(TJM) Traditional Japanese Medicine Theory

Japanese Moxibustion Techniques - Kyutoshin "Needle Moxa" - TJM Theory

Kyutoshin or "Moxa on the Acupuncture Needle" is a moxibustion technique used in Japanese Acupuncture treatments. The information presented below discusses basic theory behind the technique, guidelines for applying the technique and examples of clinical use. Some of the techniques listed here require significant amounts of training to be performed correctly and should only be performed by practitioners who have been trained properly.

  • Clinical Usage:
  • Stiff joints a/or muscles
  • Contusion or whiplash injuries
  • Any cold signs within the patient - diarrhea, bloating, oedema, etc.
  • Numbness, tingling a/or paralysis anywhere in the body
  • Precautions and Contraindications:
  • Generally not on patients with strong heat signs - high fever, etc.
  • Not on or near inflammed a/or red areas of the body
  • In patients with diabetic neuropathy - or in any situation where the patient may not respond to the sensations of heat
  • Any point where moxibustion is contraindicated
  • Patient should be advised to not bathe or shower for up to 24 hours after a moxibustion treatment
  • Kyutoshin Techniques:
  • Use semi-pure moxa rolled into loose balls (tighter is warmer)
  • Consistient size and tightness is important to ensure uniform stimulation
  • Moxa balls should be roughly .7 inch in diameter (approx. thumb sized)
  • Distance between the skin and the moxa ball should be at least one inch or at least the size of the moxa ball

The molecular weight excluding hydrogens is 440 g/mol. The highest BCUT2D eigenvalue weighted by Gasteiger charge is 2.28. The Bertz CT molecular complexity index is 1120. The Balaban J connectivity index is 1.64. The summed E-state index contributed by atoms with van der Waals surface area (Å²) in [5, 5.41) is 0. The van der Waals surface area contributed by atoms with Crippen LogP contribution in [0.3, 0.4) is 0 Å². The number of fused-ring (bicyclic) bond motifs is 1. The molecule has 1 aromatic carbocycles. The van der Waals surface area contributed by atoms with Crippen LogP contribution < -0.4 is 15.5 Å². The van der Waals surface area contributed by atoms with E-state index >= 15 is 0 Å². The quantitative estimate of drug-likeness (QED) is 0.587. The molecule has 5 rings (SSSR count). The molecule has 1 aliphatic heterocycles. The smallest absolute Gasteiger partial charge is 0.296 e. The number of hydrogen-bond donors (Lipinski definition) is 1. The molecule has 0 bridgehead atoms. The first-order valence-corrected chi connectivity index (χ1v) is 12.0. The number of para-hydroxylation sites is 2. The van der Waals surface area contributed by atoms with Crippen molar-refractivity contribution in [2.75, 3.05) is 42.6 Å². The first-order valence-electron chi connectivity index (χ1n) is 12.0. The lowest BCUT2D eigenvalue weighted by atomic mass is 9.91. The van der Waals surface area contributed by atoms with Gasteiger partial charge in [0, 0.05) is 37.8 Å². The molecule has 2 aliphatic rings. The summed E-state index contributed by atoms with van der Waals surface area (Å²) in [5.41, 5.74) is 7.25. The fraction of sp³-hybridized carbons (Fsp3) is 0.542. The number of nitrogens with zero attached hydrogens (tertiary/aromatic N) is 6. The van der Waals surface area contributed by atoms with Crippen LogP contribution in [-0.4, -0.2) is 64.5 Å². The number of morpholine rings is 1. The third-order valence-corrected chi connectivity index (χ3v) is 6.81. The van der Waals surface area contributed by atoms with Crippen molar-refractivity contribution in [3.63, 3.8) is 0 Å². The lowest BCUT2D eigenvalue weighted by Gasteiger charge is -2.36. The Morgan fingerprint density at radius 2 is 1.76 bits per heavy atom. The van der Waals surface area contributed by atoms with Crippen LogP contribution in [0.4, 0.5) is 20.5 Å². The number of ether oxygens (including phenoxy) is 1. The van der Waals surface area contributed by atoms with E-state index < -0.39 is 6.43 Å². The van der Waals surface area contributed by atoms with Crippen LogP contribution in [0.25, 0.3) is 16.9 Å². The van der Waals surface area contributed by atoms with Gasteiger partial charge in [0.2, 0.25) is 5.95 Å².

• When inserting the head of the needle into the moxa ball you may prepare a hole with tweezers or the head of another needle to avoid pushing the needle further into the patient
  • Before lighting, tap on the skin to ensure stability of moxa ball
  • Specific Techniques:
  • Kobe Akabane Treatments:
  • Heavy Headedness - also works well for headache, vertigo, neck ROM issues related to flexion/extension a/or rotation
  • Needle UB 10 & GB 20 on the effected side
  • Apply 2-3 rounds of kyutoshin, repeat until patient notices improvement
  • 50 Year Shoulder - frozen shoulder, adhesive capsulitis
  • Check shoulder ROM with patient to locate more tender points
  • Needle the most sensitive points, usually one or more of LI 15, TH 14, or points between these two
  • Apply up to 3 rounds of kyutoshin, repeating ROM test after each round to judge effectiveness
  • Diarrhea Treatment
  • Palpate CV 10, CV 12, CV 14 area, ST 25, ST 26, ST 27 area, and CV 4, CV 6 area for the most tender points
  • Needle at least one point on each side of the umbilicus and apply 2-3 rounds of kyutoshin
  • Adding ST 36 to this treatment is also effective
  • Hypertension
  • Apply 2-3 rounds of kyutoshin on the following points, preferably at least 2 times/week - UB 10, GB 20, GB 21 and possibly ST 36
  • Ensure that the pulse does not become too fast, superficial or develop an increase in the difference between yin and yang
  • If the treatment is too strong, or just to ground the patient, you can generally apply 7x Okyu to ST 36
  • Treating Indurations with Kyutoshin:
  • Generally you can insert the needle on the soft sections of the induration
  • Insert until you feel something hard and then pull out just a little bit
  • Apply 2-3 rounds of kyutoshin and check for a softening of the induration

Sources and More Information

The information on our site is drawn from our own lecture notes and clinical experience. The following lecture notes were used within this section:

  • Iuliano, Diane: New England School of Acupuncture, Extraordinary Vessel Techniques Lecture Notes
  • Kuwahara, Koei: New England School of Acupuncture, Advanced Japanese Techniques Lecture Notes

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